Co-writer Jonathan Kasdan says yes. He “emphatically” confirmed to HuffPost last week that the suave smuggler, played in “Solo” by Donald Glover and in the original trilogy by Billy Dee Williams, is pansexual.
“There’s a fluidity to Donald and Billy Dee’s [portrayal of Lando’s] sexuality,” Kasdan said. “I mean, I would have loved to have gotten a more explicitly LGBT character into this movie. I think it’s time, certainly, for that, and I love the fluidity — sort of the spectrum of sexuality that Donald appeals to and that droids are a part of. He doesn’t make any hard and fast rules. I think it’s fun.”
Glover elaborated on the screenwriter’s claims this week in an interview with Entertainment Weekly. Williams had told Glover to “be charming,” and the younger actor echoed Kasdan’s words by describing Lando as someone who “doesn’t have hard and fast boundaries about everything.”
“How can you not be pansexual in space?” he said. “There are so many things to have sex with. I didn’t think that was that weird. Yeah, he’s coming on to everybody. I mean, yeah, whatever. It just didn’t seem that weird to me ’cause I feel like if you’re in space it’s kind of like, the door is open! It’s like, no, only guys or girls. No, it’s anything. This thing is literally a blob. Are you a man or a woman? Like, who cares? Have good time out here.”
Though a subject of speculation ever since a flirty Williams appeared on-screen in 1980’s “The Empire Strikes Back,” Lando’s sexuality has never before been confirmed. “Solo” tosses in a few suggestive lines here and there — at one point, he tells Han to “buckle up, baby” — and teases a romance between Lando and his droid L3-37 (Phoebe Waller-Bridge). Lando says he would wipe the spunky droid’s memory if she didn’t have such a wealth of knowledge, a statement she attributes to his being in love with her. (Yes, L3 insists, droid-human relationships are possible — but she’s out of his league.)
But Lando’s sexuality is never made explicit, as he never acts upon these supposed feelings for Han and L3 or fesses up to them himself. Many criticized Kasdan’s comments as another instance of queerbaiting, a term that describes when fictional works hint at queer relationships — with the presumed purpose of attracting queer viewers — without actually depicting anything on-screen.
Ira Madison III wrote in the Daily Beast that this instance of queerbaiting is “condescending, somehow even more so than the vague insistence that two male characters in the new trilogy, Finn and Poe, might possibly have a relationship.” The theoretical relationship between John Boyega’s and Oscar Isaac’s characters has attracted as much fan support (if not more) as the one between Han and Lando, but “The Last Jedi” seemed to disregard the chemistry by pairing Finn with a female love interest.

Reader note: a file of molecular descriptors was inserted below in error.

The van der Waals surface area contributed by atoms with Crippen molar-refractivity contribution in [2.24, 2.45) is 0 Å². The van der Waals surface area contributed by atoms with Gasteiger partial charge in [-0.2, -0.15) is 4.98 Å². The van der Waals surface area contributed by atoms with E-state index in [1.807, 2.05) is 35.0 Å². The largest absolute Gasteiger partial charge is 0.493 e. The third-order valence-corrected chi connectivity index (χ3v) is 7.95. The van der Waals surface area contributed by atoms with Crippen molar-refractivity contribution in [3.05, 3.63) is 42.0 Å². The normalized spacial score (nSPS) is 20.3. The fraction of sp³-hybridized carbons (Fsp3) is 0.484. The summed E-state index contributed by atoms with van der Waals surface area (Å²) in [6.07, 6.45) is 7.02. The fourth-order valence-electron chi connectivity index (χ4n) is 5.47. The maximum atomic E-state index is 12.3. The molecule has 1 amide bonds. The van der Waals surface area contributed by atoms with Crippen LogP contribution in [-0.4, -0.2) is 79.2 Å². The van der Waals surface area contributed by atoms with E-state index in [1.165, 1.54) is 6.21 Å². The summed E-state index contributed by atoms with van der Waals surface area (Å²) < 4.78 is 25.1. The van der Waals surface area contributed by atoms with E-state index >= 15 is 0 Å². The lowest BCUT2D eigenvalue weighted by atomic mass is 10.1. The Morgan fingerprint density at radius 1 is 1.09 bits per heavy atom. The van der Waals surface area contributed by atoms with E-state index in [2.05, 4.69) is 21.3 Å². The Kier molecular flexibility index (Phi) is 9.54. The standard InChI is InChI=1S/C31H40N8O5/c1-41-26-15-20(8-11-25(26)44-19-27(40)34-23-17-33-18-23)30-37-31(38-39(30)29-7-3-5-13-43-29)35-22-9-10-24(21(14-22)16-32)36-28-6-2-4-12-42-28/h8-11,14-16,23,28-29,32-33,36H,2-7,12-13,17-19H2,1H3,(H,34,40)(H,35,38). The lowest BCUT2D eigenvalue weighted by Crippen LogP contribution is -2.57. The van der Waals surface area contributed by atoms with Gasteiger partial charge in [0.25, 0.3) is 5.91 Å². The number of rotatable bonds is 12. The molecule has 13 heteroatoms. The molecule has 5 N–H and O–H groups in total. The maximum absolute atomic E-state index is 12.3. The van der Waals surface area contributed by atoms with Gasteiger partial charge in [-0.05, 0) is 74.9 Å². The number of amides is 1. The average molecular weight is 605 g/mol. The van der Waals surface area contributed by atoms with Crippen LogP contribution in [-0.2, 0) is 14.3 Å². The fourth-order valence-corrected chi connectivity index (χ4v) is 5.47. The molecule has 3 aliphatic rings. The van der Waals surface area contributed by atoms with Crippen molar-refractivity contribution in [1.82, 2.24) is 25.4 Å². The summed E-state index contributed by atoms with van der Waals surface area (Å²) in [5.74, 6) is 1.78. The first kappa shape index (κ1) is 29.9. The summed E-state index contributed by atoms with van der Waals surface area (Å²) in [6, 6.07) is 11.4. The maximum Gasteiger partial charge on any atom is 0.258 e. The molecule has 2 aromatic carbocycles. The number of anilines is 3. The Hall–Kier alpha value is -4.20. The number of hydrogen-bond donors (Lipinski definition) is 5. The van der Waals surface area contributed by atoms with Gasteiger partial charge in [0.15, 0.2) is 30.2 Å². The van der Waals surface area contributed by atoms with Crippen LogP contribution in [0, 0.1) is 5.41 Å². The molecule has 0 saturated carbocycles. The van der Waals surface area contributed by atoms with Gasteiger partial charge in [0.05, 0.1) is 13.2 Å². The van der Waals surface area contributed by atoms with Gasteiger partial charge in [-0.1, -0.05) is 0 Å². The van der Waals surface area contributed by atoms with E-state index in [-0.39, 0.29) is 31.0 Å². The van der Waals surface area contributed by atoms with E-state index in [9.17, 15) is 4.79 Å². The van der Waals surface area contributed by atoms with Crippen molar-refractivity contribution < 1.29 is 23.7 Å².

Madison also noted that “The Force Awakens” director J.J. Abrams told the outlet in 2016 of Hollywood’s diversity problem: “I think we all have a hell of a lot to do, and I think it is insane to me that we still have to have a conversation about inclusivity. It’s shameful.” That same year, Abrams said to the media, “To me the fun of ‘Star Wars’ is exploring the possibilities, so it seems insanely narrow-minded to say that there wouldn’t be a homosexual character in that world.”
GLAAD published a study of major studio films released in 2017 on Tuesday — a slate that included “The Last Jedi” — and found a “significant decrease in the number of LGBTQ-inclusive films.” The overall percentage fell to 14 from 23 percent in 2016, though there was an increase in the racial diversity of LGBTQ characters who were present on-screen.
“Star Wars” isn’t the first franchise to tease queer representation rather than explicitly depict it. As one Twitter user pointed out, J.K. Rowling confirmed that Albus Dumbledore is gay years ago — a fact only hinted at in the Harry Potter books — but somehow allowed his sexuality to be left out of “The Crimes of Grindelwald,” an upcoming David Yates film that includes a young Dumbledore and his supposed love interest Gellert Grindelwald. Rowling similarly claimed in February that there was a Jewish student at Hogwarts omitted from the books, which, paired with the Dumbledore comment, Boston Globe contributor S.I. Rosenbaum described as “a little jarring, these after-the-fact attempts at inclusion.”
Even the critically acclaimed “Thor: Ragnarok” let down some LGBTQ fans when Tessa Thompson revealed to Rolling Stone that the only scene depicting her character’s bisexuality had been cut from the film. She and director Taika Waititi fought to keep the scene — in which Annabelle Riggs, a character from the comics, walks out of Valkyrie’s bedroom — but it was eventually cut because, according to the magazine, “it distracted from the scene’s vital exposition.”
“There’s a great shot of me falling back from one of my sisters who’s been slain,” Thompson added of the final product. “In my mind, that was my lover.”
“Beauty and the Beast” was prominently accused of queerbaiting with LeFou (Josh Gad) last year, as many fans left the theater unsure of what constituted the “nice, exclusively gay moment” director Bill Condon had previously mentioned in an interview. The marketing for “Power Rangers” similarly capitalized on having Becky G play one of the first on-screen LGBTQ superheroes but skimmed over that fact in the actual film, short of one joke.
But GLAAD President and CEO Sarah Kate Ellis told the Hollywood Reporter that those two characters were “testing the waters and it is a step absolutely in the right direction. This is not the end game. We want to see better and more inclusion than we are seeing now. We have to start somewhere and this is a good place to start.”
Another Twitter user took a similar stance on Lando’s pansexuality: “Hey let’s not completely dunk on the whole Lando being pansexual thing? We can both be happy about it and critical that it likely won’t play out on screen, yes?”